Be sure to check out Midi’s excellent website here: http://midionodera.com
Midi Onodera by Randi Spires
The Funnel, Toronto, January 24
Originally published in Vanguard, April/May 1986
Parallax is the apparent change in position of an object resulting from the change in the direction or position from which it is viewed. In the work of Midi Onodera the object is usually social and sexual relations. From the seven short films she made between 1982 to 1985 a number of intriguing questions arise.
Home Was Never Like This (1983) combines still photographs of an ordinary suburban house with the tape from a read-aloud children’s book. The story is “The Country Mouse and The City Mouse.” As we endure the condescending tones of the reader we gradually become aware that this seemingly innocuous and charming fable is actually teaching children to settle for the safe conventional path rather than the more politically dangerous, but ultimately more rewarding route found through questioning and experimentation.
In Idiot’s Delight (1983) we are asked to rethink our ideas regarding celibacy. Arguments for and against the condition are voiced while images of tumbling waves are superimposed over still shots of landscapes and graves. Once the voiceover ceases the landscape disappears while the waves roll on. The film ends with a feeling of deep serenity. But have we been calmed or conned? Is celibacy a gateway to spirituality or a form of death for those wishing to avoid the complexity of relationships?
In Ville? Quelle Ville? (1984) a young woman describes her alienation from the city she lives in. She seems locked into her anomie with no notion of how to later either he perceptions or her actions. In The Dead Zone (1985) another woman is at least trying to change. Although she moves from one relationship to another her patterns have becomes as predictable and numbing as the grids of traffic and telephone wires seen on the screen.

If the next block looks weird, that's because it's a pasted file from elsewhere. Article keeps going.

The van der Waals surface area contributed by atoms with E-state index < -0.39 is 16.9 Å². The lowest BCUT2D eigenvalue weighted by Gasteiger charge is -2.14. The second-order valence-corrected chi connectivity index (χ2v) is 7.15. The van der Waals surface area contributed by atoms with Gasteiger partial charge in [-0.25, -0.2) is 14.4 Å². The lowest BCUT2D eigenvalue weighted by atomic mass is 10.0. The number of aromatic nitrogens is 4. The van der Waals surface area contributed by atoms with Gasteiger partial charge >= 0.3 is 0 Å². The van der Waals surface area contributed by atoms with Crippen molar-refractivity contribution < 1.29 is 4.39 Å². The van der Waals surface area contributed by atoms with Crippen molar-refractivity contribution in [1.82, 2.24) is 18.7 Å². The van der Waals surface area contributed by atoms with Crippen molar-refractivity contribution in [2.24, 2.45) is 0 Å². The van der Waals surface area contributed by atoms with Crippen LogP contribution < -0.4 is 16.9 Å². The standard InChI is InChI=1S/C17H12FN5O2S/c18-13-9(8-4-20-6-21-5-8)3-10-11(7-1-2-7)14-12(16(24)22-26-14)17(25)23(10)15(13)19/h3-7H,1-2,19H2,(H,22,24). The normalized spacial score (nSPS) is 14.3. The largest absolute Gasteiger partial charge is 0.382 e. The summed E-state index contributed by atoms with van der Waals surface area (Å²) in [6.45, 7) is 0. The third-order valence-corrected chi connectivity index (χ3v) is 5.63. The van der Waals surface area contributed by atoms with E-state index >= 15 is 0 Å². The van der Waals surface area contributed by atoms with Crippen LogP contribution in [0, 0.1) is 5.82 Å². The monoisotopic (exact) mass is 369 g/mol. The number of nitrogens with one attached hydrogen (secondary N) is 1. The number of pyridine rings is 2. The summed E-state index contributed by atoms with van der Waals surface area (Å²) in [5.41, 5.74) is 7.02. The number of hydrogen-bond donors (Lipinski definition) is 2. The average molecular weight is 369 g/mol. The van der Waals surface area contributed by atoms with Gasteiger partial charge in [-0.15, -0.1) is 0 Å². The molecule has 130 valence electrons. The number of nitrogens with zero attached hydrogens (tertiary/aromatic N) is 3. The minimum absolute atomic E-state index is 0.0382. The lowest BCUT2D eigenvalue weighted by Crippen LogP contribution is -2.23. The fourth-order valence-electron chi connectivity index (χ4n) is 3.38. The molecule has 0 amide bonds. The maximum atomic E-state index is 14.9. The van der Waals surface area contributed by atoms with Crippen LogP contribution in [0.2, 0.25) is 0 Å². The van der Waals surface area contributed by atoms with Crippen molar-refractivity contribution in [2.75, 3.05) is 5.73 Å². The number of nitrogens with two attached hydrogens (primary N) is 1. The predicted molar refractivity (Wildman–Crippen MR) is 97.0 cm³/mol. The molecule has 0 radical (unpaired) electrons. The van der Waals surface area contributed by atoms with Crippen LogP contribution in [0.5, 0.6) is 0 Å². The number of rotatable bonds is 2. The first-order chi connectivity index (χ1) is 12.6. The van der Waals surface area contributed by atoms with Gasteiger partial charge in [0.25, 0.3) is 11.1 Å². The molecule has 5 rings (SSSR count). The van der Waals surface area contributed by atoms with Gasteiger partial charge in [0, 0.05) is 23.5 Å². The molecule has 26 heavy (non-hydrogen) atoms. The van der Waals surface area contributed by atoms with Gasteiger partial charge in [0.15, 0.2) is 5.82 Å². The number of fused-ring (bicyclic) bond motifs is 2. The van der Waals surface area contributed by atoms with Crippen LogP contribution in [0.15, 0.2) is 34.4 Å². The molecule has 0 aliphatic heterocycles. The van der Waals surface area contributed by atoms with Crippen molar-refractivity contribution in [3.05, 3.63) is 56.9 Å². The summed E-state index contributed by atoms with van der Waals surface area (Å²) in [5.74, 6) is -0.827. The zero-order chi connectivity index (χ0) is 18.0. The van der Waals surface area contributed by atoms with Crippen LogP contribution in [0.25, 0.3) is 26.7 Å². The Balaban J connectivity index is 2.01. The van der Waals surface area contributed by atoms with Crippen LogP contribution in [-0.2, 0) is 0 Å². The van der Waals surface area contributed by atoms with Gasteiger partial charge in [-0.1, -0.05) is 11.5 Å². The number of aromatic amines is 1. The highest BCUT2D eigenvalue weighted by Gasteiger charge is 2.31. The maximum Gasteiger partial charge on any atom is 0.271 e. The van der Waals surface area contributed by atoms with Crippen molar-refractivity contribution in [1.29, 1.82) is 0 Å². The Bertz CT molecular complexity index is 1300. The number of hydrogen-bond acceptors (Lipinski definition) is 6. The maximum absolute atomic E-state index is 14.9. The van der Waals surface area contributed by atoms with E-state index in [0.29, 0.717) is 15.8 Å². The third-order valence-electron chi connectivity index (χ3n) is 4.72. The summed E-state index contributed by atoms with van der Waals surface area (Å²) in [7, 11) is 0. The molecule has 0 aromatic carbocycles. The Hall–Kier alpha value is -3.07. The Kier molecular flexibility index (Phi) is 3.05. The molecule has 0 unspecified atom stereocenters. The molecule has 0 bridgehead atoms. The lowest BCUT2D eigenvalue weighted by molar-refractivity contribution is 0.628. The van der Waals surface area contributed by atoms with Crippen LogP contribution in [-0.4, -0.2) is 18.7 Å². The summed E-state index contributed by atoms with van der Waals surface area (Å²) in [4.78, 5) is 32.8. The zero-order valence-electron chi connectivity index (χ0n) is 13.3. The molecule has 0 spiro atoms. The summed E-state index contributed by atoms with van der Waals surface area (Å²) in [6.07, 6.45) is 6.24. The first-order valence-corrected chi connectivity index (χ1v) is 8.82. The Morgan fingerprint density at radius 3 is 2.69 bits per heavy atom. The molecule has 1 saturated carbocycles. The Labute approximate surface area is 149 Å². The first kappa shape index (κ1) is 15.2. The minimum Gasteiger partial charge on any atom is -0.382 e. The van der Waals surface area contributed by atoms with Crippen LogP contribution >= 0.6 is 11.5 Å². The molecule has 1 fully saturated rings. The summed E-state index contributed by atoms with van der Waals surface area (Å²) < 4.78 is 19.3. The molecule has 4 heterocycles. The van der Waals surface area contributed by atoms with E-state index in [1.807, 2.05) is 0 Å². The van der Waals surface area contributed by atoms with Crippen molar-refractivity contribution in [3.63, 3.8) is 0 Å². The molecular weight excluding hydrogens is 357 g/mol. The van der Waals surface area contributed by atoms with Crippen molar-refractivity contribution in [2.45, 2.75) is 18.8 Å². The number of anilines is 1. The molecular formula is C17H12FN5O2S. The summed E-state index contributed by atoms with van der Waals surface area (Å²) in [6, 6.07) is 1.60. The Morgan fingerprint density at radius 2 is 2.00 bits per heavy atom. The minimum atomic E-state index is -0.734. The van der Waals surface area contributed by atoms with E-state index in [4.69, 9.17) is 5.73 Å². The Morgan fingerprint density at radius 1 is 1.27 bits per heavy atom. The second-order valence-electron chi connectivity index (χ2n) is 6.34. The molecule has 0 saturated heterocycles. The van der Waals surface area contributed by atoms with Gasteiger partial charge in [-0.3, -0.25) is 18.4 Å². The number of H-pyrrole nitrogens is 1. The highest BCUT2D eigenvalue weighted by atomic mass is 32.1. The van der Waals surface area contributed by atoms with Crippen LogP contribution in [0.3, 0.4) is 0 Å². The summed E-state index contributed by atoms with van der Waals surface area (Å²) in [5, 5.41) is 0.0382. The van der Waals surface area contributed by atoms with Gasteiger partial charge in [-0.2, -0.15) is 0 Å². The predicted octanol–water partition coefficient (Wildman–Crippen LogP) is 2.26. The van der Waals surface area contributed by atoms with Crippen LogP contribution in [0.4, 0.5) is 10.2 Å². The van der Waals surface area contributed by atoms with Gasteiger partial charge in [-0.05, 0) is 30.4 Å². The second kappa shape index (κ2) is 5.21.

Ten Cents a Dance (Parallax) (1985) is Onodera’s most recent film. In it she looks at three alternative styles of sexuality from three different perspectives. As the relationships shown become less and less intimate so the distance between the viewer and the viewed increases. Throughout the film a split screen is used to symbolize the existential gulf which separates all people. Only occasionally and temporarily is this gap bridged, usually by means of sexual intimacy. In the first part we eavesdrop as a lesbian and a ‘straight’ woman negotiate a one-night stand. The perfunctory nature of this discussion lies in direct contrast to the charming awkwardness of some of their interactions. In the second part one overhead camera focuses on each of two stalls in a men’s washroom. At first this presentation reinforces the prevailing notion of how impersonal gay male sex is but the film eventually questions that idea. Before parting the two men kiss and exchange phone numbers. It’s a touching reminder that closeness, not anonymous sensation, is what they are seeking. Yet it is the simple holding of one woman’s hand by the other in the previous segment that proves to be the more intimate gesture. In the final section we are distanced from the characters as they are from each other. Phone sex, in this case between a man and a woman, is a purely commercial transaction. There is no possibility of any real connection and both participants know it. The film raises some disturbing questions about the ways we go about achieving or avoiding intimacy and the cover-ups used to keep us from seeing what is really going on.